Two of ETF Stream’s Product Panel have warned about the longevity of WisdomTree’s coronavirus recovery bond ETF despite the excitement surrounding the launch.
The WisdomTree European Union Bond UCITS ETF (EUBO) is the world’s first ETF to offer exposure to European Union-issued bonds focused on limiting the damage caused by the coronavirus pandemic.
Tracking the iBoxx EUR European Union Select index, EUBO is made up of bonds issued by the EU to finance its SURE programme and NextGenerationEU initiative – which have ceilings of €100bn and €750bn, respectively.
Alexis Marinof, head of Europe at WisdomTree, added: “EUBO reflects our approach to product development and providing investors with unique exposures, whether that is by being first to market or developing differentiated strategies.”
Athanasios Psarofagis (pictured right), ETF analyst, Bloomberg Intelligence
I like this ETF launch. WisdomTree has shown innovation in the fixed income space with the CoCo bond ETF launch and now this. It is a bit of an opportunity play right now and has the advantage of support but I wonder what the longevity of the ETF is when issuance slows or stops.
It could then potentially run into issues in the index construction because when there is no new issuance it can be tough to replace the bonds with new names.
Stephen Penfold (pictured left), senior investment manager, 7IM
The ETF does what it says on the tin and gives exposure to centrally-issued EU bonds. The bonds are to help with the recovery from the COVID-19 pandemic and fall under the Social Bond Framework that assures investors the funds will be used in a socially responsible way.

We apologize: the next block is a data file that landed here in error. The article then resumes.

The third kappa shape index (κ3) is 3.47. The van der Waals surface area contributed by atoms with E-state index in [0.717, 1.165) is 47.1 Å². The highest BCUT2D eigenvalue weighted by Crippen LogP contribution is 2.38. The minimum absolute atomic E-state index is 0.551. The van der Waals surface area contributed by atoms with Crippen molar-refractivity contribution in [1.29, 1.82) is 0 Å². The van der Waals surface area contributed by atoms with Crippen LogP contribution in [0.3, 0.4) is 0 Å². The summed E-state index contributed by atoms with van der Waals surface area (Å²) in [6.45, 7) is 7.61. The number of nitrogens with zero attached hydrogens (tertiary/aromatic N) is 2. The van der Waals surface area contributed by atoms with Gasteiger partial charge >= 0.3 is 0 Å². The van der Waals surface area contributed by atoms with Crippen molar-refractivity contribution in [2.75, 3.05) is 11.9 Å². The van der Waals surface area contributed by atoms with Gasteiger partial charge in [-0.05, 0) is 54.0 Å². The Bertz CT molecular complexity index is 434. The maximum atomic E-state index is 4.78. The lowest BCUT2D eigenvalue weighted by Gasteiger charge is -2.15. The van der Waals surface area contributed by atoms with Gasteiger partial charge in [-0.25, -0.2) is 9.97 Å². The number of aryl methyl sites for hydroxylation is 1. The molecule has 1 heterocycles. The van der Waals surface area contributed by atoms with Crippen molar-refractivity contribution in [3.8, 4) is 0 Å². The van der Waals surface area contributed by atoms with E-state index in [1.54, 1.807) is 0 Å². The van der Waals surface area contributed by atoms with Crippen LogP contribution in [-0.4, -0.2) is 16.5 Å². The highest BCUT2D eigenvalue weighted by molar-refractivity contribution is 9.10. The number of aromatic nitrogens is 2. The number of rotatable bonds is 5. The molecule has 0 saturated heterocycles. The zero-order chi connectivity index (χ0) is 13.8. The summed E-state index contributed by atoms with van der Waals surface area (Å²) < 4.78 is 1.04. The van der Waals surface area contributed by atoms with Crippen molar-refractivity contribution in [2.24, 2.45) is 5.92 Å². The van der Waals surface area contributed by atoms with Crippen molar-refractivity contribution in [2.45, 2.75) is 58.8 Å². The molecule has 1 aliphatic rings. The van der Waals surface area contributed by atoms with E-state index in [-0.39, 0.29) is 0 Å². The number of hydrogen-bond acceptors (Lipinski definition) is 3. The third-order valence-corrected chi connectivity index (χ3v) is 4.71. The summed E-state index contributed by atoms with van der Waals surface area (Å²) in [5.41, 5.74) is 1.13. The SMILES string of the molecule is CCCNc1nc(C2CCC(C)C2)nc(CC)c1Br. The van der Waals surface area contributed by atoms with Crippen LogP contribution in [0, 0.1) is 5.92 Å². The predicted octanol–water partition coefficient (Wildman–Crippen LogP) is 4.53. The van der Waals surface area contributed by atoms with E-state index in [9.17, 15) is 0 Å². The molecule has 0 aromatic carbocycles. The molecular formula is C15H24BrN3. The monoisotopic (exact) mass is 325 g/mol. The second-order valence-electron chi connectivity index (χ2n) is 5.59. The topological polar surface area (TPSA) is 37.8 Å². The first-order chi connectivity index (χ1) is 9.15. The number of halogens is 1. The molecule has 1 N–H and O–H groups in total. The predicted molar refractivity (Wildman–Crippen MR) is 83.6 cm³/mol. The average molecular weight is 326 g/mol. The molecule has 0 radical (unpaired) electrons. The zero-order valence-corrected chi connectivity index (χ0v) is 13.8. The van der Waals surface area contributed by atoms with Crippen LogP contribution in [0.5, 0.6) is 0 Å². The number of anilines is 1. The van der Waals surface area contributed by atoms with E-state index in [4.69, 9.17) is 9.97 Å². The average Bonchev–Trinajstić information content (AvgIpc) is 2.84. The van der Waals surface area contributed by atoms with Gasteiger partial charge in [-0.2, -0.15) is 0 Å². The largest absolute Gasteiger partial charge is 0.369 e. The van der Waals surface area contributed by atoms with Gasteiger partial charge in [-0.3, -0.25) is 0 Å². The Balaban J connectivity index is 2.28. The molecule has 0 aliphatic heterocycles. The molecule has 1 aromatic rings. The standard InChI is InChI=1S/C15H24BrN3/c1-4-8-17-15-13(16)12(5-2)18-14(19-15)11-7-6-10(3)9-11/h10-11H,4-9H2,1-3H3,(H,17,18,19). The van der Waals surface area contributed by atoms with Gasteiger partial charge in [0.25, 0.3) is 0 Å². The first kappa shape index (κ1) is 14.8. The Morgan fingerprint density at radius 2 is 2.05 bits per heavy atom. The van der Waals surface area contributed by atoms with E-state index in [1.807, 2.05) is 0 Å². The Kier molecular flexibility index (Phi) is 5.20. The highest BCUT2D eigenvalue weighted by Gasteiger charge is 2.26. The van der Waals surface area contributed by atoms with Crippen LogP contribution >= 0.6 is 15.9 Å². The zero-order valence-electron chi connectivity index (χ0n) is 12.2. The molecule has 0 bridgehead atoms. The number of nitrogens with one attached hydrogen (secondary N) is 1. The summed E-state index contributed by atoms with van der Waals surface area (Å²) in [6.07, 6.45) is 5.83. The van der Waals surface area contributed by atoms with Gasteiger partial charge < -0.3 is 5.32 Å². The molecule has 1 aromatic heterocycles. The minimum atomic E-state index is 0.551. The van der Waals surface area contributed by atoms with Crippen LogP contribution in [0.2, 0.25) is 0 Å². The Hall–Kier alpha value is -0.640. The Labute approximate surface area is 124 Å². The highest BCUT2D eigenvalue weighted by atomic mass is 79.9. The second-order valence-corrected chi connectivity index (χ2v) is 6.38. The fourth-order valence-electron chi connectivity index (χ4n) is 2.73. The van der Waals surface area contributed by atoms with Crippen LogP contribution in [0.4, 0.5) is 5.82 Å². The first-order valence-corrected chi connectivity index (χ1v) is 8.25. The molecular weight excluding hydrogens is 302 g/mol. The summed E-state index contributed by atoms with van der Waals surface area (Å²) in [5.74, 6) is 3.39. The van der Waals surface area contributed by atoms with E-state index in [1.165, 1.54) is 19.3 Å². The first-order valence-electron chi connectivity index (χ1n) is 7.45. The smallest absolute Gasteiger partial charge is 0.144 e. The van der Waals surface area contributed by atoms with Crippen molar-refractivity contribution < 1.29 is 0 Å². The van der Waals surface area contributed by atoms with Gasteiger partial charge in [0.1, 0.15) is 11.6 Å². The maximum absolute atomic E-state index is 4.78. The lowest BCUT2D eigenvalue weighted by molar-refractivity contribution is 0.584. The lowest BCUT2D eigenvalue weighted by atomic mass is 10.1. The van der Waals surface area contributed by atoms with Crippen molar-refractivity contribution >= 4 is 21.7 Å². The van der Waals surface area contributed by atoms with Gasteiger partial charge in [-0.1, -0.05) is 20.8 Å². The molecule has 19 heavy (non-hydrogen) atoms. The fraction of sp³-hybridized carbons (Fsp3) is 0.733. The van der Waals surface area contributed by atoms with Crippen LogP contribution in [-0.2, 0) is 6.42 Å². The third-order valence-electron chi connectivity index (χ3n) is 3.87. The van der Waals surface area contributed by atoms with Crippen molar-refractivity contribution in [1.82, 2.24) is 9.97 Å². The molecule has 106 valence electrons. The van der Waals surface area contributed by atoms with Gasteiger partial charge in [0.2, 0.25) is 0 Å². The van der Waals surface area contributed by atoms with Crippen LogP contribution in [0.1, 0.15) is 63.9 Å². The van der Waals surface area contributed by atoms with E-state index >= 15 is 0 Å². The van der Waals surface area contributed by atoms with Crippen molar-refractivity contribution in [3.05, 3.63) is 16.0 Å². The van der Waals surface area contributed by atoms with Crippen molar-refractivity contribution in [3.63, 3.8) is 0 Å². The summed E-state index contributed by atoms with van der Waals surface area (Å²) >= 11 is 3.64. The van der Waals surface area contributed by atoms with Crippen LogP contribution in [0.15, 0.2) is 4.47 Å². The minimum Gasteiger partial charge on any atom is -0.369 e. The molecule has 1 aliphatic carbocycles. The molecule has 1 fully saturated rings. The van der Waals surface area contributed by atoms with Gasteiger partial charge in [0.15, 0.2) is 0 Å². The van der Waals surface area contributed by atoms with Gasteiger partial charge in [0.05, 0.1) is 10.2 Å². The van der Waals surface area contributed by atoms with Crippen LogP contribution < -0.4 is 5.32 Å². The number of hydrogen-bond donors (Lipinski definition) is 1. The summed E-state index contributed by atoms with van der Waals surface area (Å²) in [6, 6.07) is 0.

This is quite a narrow ETF with only five bonds inside and has quite a long modified duration of about 14 years and a yield of 0.01% before fees of 16bps, (my estimates). The ETF is not the cheapest ETF of this nature but also not the most expensive. It is reasonably priced and quite a niche product, so not a huge amount of competition on pricing at the moment.
It will interest investors looking for alternatives to German government-issued bonds given the slight yield pick-up. It might also interest investors who are looking at ESG given the socially responsible framework. Although I personally think it may be a little too focused given its narrow range of issuance.
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